Dear Carol: My mom, who’d been healthy all her life, recently suffered a stroke which requires the skilled care available in a nursing home. Her overall care seems good, but I’m irritated by how they address mom because some of the aides call her “Dear” or even “Hon.” I know that these caregivers mean well and Mother doesn’t indicate any distress, but I think that this is disrespectful. I admit to being somewhat formal myself, so I’d like your opinion about whether or not I’m too critical about something relatively small. — LR.
Dear LR: You sound like a caring daughter who is concerned about all aspects of her mom’s care, which is wonderful. Granted, the quality of her care, in general, is going to be your major concern, but what people call us often mirrors how they treat us.
So, no, I don’t think that you’re being too critical, though I think that you should ask your mother how she feels in case she’s actually likes it. It could be that she’s taking this in the spirit meant.
My personal feeling about how we address anyone, but mostly elders who are living in a care setting, comes down to personal preference on the part of the person being addressed. When someone moves to a facility, they, or their family if that person can’t articulate their feelings, should be asked what this person prefers to be called and that name should be made known to the staff.
I’ll use my uncle as an example. Since he retired as an Army Air Corps colonel and spent subsequent decades working in the Pentagon, he told the nursing home staff where he moved after a stroke to call him “Colonel.” They were diligent about doing so and my uncle felt respected. There were a couple residents who were veterans and they loved calling him “Corporal,” but that’s another story!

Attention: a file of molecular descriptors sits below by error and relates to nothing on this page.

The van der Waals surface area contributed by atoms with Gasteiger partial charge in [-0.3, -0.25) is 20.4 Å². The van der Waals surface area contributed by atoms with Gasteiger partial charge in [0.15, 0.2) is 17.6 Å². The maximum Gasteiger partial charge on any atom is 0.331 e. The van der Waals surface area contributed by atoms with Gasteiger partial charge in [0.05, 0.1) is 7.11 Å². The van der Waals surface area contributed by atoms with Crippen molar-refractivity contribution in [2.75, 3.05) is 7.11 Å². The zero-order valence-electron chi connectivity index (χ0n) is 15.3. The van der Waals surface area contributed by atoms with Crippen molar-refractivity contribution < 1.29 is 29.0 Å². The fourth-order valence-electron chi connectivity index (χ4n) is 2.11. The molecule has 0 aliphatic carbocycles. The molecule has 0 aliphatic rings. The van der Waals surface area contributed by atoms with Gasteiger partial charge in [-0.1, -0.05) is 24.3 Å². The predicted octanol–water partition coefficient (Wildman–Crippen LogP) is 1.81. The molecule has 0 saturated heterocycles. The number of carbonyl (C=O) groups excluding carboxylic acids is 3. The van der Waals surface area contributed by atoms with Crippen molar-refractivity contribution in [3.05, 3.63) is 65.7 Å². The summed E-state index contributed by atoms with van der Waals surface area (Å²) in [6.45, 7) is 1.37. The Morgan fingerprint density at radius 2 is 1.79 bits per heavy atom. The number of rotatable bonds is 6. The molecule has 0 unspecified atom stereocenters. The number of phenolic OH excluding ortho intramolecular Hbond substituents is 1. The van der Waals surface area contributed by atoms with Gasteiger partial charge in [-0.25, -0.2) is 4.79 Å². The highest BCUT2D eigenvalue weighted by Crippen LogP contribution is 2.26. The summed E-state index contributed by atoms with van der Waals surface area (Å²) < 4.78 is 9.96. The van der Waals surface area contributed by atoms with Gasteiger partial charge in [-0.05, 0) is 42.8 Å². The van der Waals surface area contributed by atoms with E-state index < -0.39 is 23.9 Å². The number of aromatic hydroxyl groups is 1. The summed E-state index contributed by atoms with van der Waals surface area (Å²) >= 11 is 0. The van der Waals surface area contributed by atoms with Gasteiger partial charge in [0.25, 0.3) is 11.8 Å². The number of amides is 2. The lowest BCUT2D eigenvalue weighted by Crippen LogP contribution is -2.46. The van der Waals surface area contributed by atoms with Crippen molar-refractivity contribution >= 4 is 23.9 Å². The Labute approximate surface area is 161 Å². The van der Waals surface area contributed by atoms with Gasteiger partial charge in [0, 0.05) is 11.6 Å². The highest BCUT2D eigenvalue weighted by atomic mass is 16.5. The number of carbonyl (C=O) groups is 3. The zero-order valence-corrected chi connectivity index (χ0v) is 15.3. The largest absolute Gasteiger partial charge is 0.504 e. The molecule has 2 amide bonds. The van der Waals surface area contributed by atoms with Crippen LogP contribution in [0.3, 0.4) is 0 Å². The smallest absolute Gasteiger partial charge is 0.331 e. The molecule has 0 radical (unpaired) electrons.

In my opinion, there are times when rules can be bent. My mom, who lived in a nursing home for over seven years, was called by her first name, Ruth. Yet I witnessed a time when Mom was near death and the longtime nurse who was helping her called her “Ruthie.” There was such love and warmth in the nurse’s voice that I found myself blinking back tears of gratitude. This endearment spoke of love and couldn’t have been more appropriate.
I mention these stories because I think that we do need to remain flexible. Over time there may be situations, as that time with my mother, when there is an earned right by a staff member to use an endearment that simply expresses love. I want to emphasize, though, that this right should be earned. So, while I agree that caregivers who use “Dear” or “Hon” mean well, they should likely be made aware in a nice way that they should ask the person what they’d like to be called. From that point, flexibility under the right conditions may be warranted.
Carol Bradley Bursack is a veteran caregiver and an established columnist. She is also a blogger, and the author of “Minding Our Elders: Caregivers Share Their Personal Stories.” Bradley Bursack hosts a website supporting caregivers and elders at www.mindingourelders.com. She can be reached at firstname.lastname@example.org.